This morning we decided to take the shuttle and revisit Chaweng. The shuttle runs at 10.00am, Chaweng was still in lock down from partying hard until the wee hours and most businesses didn't seem to open up until at least 11.00am. It was good to have a look around in the day light and see another side to this destination. That said, it doesn't really improve first thing in the morning. For one, the smell is something that takes a bit of getting used to. The other thing is the hustlers trying to tout their business. The number of Indians calling "boss" to attract Franks attention so that he would get fitted for an "Armani" suit was beyond annoying. Then there are the people on motorcycles who zip up beside you looking cool then try to sell you a day trip or the like. We finally twigged that saying "thanks, but no thanks" was a better way of getting rid of them. Otherwise it was 20 Questions - where are you from? Are you from Australia? was incessant and never ending. Eventually I just told a white lie, saying "sorry, it's our last day" which it sort of was. Through it all we soaked up the atmosphere, drank lots of water, melted a little, and found one treasure to buy. All in all a good morning, then a swim and quiet afternoon at home. Post cards to write, bags to pack etc. Good bye Koh Samui as tomorrow we fly to Singapore on the homeward leg of our journey. 5.2.2013

Monday, February 4, 2013

Birds of Southern Thailand

While visiting the Big Buddha temple on Koh Samui, I saw a small tortoiseshell cat gazing intently at something. I stopped to watch for a few minutes and soon my patience was rewarded. Just above her in the foliage was this pigeon. I think it might be a little green pigeon, though am unsure as there are lots of similar pigeons, short billed, wedge tailed, white bellied etc. If I had not noticed the cat, I would have missed this guy. Goes to show that taking time out sometimes has its rewards. We do forget to slow down and look around us sometimes.
Bird life in Southern Thailand is abundant and as many Thai people keep caged birds often I have seen the birds this way rather than in the wild. That said, those kept in cages often seem to correlate to those found naturally in that region. We also saw white rumped shama in cages and also a few hill mynahs. These large black birds have amazing bright yellow wattles on their heads and are easy to teach to speak. As for having birds in cages, it is not my thing, but each to their own. 4.2.2013

Name that island!

The Marine Reserve islands are all named. Some gain their name from their resemblance to a specific thing. So, King Kong Island has a resemblance to a big gorilla, and Sleeping Buddha Island, as the name suggests looks a little like a sleeping Buddha. That said, not everyone has the creative vision necessary to "see" the resemblance so I will let you decide for yourself! King Kong Island, with a visual clue courtesy of my visit to Sydney Zoo.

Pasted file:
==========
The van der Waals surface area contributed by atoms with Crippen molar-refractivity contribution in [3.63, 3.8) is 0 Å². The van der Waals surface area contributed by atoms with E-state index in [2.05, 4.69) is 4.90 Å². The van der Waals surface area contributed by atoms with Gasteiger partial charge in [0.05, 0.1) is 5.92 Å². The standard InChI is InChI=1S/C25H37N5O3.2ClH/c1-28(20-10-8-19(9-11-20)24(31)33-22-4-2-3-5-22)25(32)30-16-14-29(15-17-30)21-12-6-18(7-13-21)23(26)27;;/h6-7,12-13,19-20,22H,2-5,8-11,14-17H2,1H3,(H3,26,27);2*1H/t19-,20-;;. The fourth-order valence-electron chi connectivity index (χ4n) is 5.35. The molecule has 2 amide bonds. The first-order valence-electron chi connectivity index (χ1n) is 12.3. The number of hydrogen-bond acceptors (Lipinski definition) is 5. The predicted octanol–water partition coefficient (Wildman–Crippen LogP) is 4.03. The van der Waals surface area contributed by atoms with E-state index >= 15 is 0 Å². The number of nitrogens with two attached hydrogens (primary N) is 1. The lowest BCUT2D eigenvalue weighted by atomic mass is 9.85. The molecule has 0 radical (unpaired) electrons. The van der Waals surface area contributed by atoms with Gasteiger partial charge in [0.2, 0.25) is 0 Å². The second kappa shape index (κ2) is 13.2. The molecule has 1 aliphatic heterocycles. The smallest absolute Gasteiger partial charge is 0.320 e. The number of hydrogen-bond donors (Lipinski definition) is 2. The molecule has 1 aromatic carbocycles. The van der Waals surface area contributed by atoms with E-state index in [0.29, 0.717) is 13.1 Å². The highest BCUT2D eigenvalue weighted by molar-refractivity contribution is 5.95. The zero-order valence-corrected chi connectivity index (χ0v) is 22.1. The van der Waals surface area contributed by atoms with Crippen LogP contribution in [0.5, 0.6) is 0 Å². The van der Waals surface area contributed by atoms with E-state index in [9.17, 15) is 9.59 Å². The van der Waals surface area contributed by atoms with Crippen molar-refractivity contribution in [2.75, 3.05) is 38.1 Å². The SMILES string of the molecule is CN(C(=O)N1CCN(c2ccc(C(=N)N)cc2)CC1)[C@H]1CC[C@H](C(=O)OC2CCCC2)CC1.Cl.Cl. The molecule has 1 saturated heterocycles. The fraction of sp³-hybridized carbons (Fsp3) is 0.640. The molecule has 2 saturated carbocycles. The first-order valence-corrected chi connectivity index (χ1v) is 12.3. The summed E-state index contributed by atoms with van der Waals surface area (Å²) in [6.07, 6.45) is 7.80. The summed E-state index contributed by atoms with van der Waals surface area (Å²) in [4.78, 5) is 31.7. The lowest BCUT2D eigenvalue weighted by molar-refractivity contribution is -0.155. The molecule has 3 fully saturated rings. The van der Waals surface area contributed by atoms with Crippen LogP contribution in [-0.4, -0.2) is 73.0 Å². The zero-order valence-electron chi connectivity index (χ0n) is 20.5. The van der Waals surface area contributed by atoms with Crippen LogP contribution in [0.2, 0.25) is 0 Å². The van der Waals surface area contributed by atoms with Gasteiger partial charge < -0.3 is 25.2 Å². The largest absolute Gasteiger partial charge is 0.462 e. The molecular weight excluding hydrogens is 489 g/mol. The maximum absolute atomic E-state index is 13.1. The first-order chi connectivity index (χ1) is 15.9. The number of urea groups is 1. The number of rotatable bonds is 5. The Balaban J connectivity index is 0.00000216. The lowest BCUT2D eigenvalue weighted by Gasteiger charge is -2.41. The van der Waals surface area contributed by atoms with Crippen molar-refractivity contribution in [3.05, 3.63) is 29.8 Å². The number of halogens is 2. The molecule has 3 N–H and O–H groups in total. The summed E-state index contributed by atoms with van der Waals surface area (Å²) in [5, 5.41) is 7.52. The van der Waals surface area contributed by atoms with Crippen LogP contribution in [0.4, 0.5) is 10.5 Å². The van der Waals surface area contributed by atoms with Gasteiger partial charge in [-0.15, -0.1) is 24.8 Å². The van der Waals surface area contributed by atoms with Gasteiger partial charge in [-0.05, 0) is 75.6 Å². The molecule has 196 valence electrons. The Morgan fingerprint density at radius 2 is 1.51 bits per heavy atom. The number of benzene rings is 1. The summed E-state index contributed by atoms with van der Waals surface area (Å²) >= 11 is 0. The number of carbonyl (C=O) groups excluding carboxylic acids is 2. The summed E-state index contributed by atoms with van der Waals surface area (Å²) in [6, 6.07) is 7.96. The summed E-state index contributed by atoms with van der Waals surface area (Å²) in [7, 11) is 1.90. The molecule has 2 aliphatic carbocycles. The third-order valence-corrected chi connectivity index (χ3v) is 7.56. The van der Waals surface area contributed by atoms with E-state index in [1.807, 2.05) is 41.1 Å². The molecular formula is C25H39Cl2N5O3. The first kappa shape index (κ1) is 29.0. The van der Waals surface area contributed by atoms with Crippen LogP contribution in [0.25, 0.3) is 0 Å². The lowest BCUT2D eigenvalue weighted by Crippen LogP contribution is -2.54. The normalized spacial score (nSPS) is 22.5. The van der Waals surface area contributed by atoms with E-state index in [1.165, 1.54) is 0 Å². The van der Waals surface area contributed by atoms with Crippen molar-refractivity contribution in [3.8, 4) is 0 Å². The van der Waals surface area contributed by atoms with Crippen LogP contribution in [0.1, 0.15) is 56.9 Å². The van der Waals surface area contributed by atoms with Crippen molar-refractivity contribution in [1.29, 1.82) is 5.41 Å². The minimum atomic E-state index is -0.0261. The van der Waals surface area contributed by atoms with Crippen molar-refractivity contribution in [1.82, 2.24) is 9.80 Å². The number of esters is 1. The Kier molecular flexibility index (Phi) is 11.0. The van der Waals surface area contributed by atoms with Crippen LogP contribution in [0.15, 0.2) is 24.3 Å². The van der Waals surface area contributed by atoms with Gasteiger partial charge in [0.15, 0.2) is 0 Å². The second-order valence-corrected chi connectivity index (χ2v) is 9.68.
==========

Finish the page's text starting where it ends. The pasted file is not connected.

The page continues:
Sleeping Buddha Island
Needless to say I then started seeing "faces" everywhere, rocky outcrops, clouds, much to Frank's amusement.

Phalauy Seafood

Lunch was pretty amazing. We were taken by boat to a genuine fishing village on an island.
We selected our fish and seafood from the mornings catch, negotiated the price and how it was to be cooked, then walked through the village while our lunch was cooked. We saw, real fishermans huts, a pet monkey, pet tortoises, a couple of birds that I haven't yet seen since being in Thailand and got to try Jack Fruit for the first time. All before lunch!
The meal cooked for us was great. We were served a Thai style soup to start, then we had our grilled seafood and fish.
Yum yum. Funny how good food (or an elephant) can bring a smile to my face! 4.2.2013

Monkey Island

Next island stop was "monkey" island within the Angthong Reserve.
This island is set up for paragliding, catamaran hire and camping, however if you are very lucky you might also see Thai monkeys in the wild. A nice change from the macaques chained up at the monkey show, or the tiny gibbon baby we saw in Chaweng. The scam there being to pay to have your photo taken with the sweet little baby. Ethical issue for me being that the baby was probably no more than six weeks old and should still have been with mum, not hanging off some tourist! Anyway, we didn't see any monkeys, however did see beautiful black butterflies with white detail, and red flashing from under their wings. So, even though I took a dive getting from the boat to the beach, the injury I sustained was worth it.
I had to get cleaned up at the camp site first aid hut and had to sign my name in the First Aid book. Not everyone gets to do that! 4.2.2013

Lake Island

We stopped at one island known for its interior lake. The challenge is the "staircase" you have to climb to access the top of the island to look down into a view the lake. I use the term staircase loosely. Ladder might be more appropriate. It was extremely steep, with rungs being a better description than steps. You even descended backwards as you would a ladder.
The lake looked amazing, but it is inaccessible, so you expend the effort to look only.
If you want to swim, you paddle at the ocean edge, navigating the tourists who arrive from larger boats via smaller traditional Thai longboats, packed to the gunnels with tourists. I was ever so thankful to have just the crew, Frank and I on our boat. Tourist pack mentality seems to ensure the loss of manners, which I find hard to tolerate.

Marine Reserve

It is an incredible thing to swim with, and hand feed, fishes. This was just one of the highlights of our day. We took the opportunity to explore the Marine Reserve off Koh Samui so hired a boat for the day. Daeng, our local guide put us onto the Captain, who is a mate of his brothers. Given Daeng's brother manages a dive company, a good contact to have. The boat is available for diving tours or day trips. With 42 islands in the reserve, 17 of them are considered large. Many of them you visit for a specific purpose, like to snorkel or kayak. So, first stop for us this morning was within the cove of the best island for snorkelling. Hence the opportunity to feed the fishes. Daeng had very kindly stopped to get some bread on his way to pick us up, and it turned out to be the perfect thing to attract the fishes.
Using a mask and snorkel even I was able to see the fishes as they came right up to you, literally bumping into you in the frenzy to eat. Two main varieties were there in numbers, one a striped variety, the other a little less common was a spotted species. Not knowing my Thai fishes I am unable to identify the species at this stage. We did however have lots of fun and I am determined to try snorkelling again at some stage. 4.2.2013